Ultimately, President Ronald Reagan decided to support the project as well. In a 1981 memo to the Secretary of Defense, Caspar W. Weinberger, he wrote that he had
“advised the congress … to proceed with the ELF communications system deployment. The system will include upgrading of the existing ELF facility in Wisconsin, construction of a new transmitter facility … with 56 miles of antenna in Michigan, and elf receivers for submarines. … the navy should support this decision … that will provide an initial operating capability in … 1985.” (1, p. 2).
The project probably would never have been completed without his direct support.
ELF Station, Republic, MI
Generally, ocean water attenuates any electromagnetic signals with surprising efficiency. However, this efficiency drops off at low frequencies. Thus, for maximum penetration of ocean water and hence, the maximum operating range and depth for the system, an Extremely Low Frequency is required. The waves used, 76 Hz, have a wavelength of 2500 miles. For maximum antenna efficiency, the length of an antenna should approach the wavelength of the waves generated. However, ELF waves are so long that making an antenna large enough to approach this wavelength was entirely politically unfeasible. Thus, designers simply increased the input power to the antennas to over 2 million watts. Even with this amount of power, the waves generated by the transmitters have only 2 or 3 watts of power.
The transmitter site in Republic, MI, called the Michigan Transmitter Facility (MTF), is the sister site to the Wisconsin Transmitter Facility (WTF), in Clam Lake, WI. Finished in 1988, this site completed project ELF, the downgraded version of the never completed Project Sanguine. ELF and Sanguine have several distinct differences. Unlike Sanguine, ELF was never designed to be survivable in the case of a nuclear strike. Sanguine was designed to have 6000 miles of antenna, taking up 20,000 square miles, 41% of the land area in the state of Wisconsin, using 240 transmitters and 800 megawatts of power. By comparison, Project ELF takes up 8 acres, has 2 transmitters, and uses just over 2 megawatts of electrical input power. The two transmitters, Michigan and Wisconsin, are connected by an underground cable which allows them to work in concert, as 1 giant antenna, with 2 probes 148 miles apart, still a mere fraction of the generated wavelength.
Each site has several above-ground wires running from the transmission station to giant grounding poles which each make up part of the antenna. The circuit is completed by currents traveling deep underground. The Upper Great Lakes region was chosen for these transmitters because of a peculiar geological formation, called the Laurentian Shield. This formation is a very large area of very low conductivity rock. The low conductivity of the rock forces the current loop created by each of the antennas to find a longer path to complete the circuit, increasing the effective length of the antennas and their efficiency.
Since ELF waves have such long wavelengths, their data transmission rate is very slow, to the point that it takes 10 to 15 minutes to send a single 3-letter code group. This means that rather than being able to send very specific instructions to a submerged vessel, such as release of nuclear weapons and targeting information in the event of direction by National Command Authority, instructions to surface and communicate by other means would be sent via ELF. Even with this limitation, ELF capability gives a major boost to the command and control of ballistic missile submarines, as they can, with this technology, be alerted to surface for orders at once, rather than at the next scheduled report time. The skipper of the USS Batfish commented that the ELF system gave a “…significant improvement in submarine coordination, communication, command, and control” (1, p. 36).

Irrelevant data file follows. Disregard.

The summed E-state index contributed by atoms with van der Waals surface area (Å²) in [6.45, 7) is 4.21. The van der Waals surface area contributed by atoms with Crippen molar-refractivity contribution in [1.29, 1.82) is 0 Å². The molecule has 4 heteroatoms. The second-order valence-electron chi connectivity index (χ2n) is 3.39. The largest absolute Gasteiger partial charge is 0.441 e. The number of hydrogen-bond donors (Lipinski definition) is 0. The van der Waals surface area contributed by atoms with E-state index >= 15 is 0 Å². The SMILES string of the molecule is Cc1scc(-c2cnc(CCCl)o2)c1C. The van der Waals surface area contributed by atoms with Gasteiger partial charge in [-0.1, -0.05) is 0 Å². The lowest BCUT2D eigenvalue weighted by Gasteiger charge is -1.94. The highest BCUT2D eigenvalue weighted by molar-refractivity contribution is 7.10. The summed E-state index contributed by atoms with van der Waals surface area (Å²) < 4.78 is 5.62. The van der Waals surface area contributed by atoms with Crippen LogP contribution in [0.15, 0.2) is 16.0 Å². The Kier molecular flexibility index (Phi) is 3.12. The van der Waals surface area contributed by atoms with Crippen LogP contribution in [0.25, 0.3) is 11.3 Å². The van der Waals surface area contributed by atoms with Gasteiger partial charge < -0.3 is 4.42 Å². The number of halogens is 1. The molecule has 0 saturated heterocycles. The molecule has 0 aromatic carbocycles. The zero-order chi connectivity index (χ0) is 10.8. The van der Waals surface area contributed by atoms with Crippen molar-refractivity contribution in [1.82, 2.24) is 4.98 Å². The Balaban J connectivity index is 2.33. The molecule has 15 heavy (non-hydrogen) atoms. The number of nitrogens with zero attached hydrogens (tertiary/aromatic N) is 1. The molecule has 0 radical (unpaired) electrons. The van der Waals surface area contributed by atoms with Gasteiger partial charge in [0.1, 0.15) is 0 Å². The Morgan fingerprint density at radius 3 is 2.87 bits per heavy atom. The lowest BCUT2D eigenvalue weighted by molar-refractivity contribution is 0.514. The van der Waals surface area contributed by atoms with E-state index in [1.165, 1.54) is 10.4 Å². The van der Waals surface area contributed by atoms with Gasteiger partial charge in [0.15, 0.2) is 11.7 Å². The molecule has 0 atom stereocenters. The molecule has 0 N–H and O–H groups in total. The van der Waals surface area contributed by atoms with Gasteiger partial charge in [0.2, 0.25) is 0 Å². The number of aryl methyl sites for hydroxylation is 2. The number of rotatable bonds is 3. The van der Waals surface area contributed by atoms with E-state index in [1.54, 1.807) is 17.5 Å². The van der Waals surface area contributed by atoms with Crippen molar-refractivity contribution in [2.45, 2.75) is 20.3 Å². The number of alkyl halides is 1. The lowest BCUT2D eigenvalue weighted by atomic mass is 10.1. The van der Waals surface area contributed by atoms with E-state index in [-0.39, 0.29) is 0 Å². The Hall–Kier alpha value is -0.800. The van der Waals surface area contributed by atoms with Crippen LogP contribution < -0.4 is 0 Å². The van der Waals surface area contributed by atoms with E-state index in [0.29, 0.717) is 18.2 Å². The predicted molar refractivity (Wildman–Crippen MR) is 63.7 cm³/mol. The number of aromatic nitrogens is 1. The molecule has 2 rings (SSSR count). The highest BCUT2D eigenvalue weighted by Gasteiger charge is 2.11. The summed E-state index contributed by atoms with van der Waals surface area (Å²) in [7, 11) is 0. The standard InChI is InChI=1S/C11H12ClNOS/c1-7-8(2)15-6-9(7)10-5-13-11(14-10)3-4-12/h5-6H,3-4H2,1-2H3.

After the Collapse of the Soviet Union in 1991 the need for nuclear deterrence diminished significantly. By the first session of the 104th congress, in 1995, a bill was submitted by Russ Feingold, of Wisconsin, to shut down the ELF program entirely. He has the following to say about the program, “Did Project ELF play a role in helping to minimize the Soviet threat? Perhaps. Did it do so at risk to the community? Perhaps. Does it continue to play a vital security role to the Nation? No” (3, p. S232). Feingold does not argue that ELF was not useful during the cold war, merely that it can no longer be justified by the soviet threat, as the USSR has dissolved.
Though project ELF was never shut down by any act of congress, the Navy unilaterally decided to shut down the program on September 30, 2004 as it was outdated and unnecessary (4). With the decreased security concerns submarines could now again regularly surface for instruction from their chains of command without having to overly fear detection by the USSR. Additionally, improvements in VHF technology diminished the chance of detection as submarines came near to the surface, within range of communications. In many respects, the need for nuclear deterrence was severely diminished. As such, the ELF stations in Republic, MI and Clam Lake, WI were no longer necessary.
In the end, the Republic, MI ELF station operated for 36 years in defense, through nuclear deterrence, of the United States and her allies.
- Office of Capt. Ronald L. Koontz, Program Manager ELF Communications. (1984). “ELF Communications System“.
- General Telephone & Electronics Corporation. (1982). “Information about ELF Communications“.
- Feingold, Russ. (1995). “Extremely Low Frequency Communication System Termination and Deficit Reduction Act“. Congressional Record – Senate – January 4, 1995 141.1: S231- S232.
- The Nuclear Resister. (2004). “Project ELF Closes“. The Nuclear Resister: 135.
- Heppenheimer, T. A. (1987). “Signaling Subs”, Popular Science 230.4: 44-48.
- Naval Electronic Systems Command (1981). Extremely Low Frequency (ELF) Communications Program In Wisconsin and Michigan, System and Site Definition, Program Plans, Environmental Summary and Supplemental Information. Washington, D.C.
- Marshall, Eliot (1983). “ELF Finally Wins a Vote”, Science 221.4611: 630-631.
- Altgelt, Carlos. “The World’s Largest “Radio Station“. The Broadcaster’s Desktop Resource.
- Marshall, Eliot (1981). “ELF Resurrected after Drwoning by Navy”, Science 212.4495:644-645.
- O’Laughlin, Terry (1988). “The ELF Is Here!”, Popular Communications
- “NAS Sees No Basic Hazard”, Science News 112.7:101-102.
- Coté, Owen (1991). “The Trident and the Triad: Collecting the D-5 Dividend“, International Security 16.2: 117-145.
- Boffey, Philip M. (1976). “Critics Attack National Academy’s Review Group“, Science 192.4245:1213-1215.
- Olson, Daniel (2015). “Clam Lake, WI ELF Transmitter“.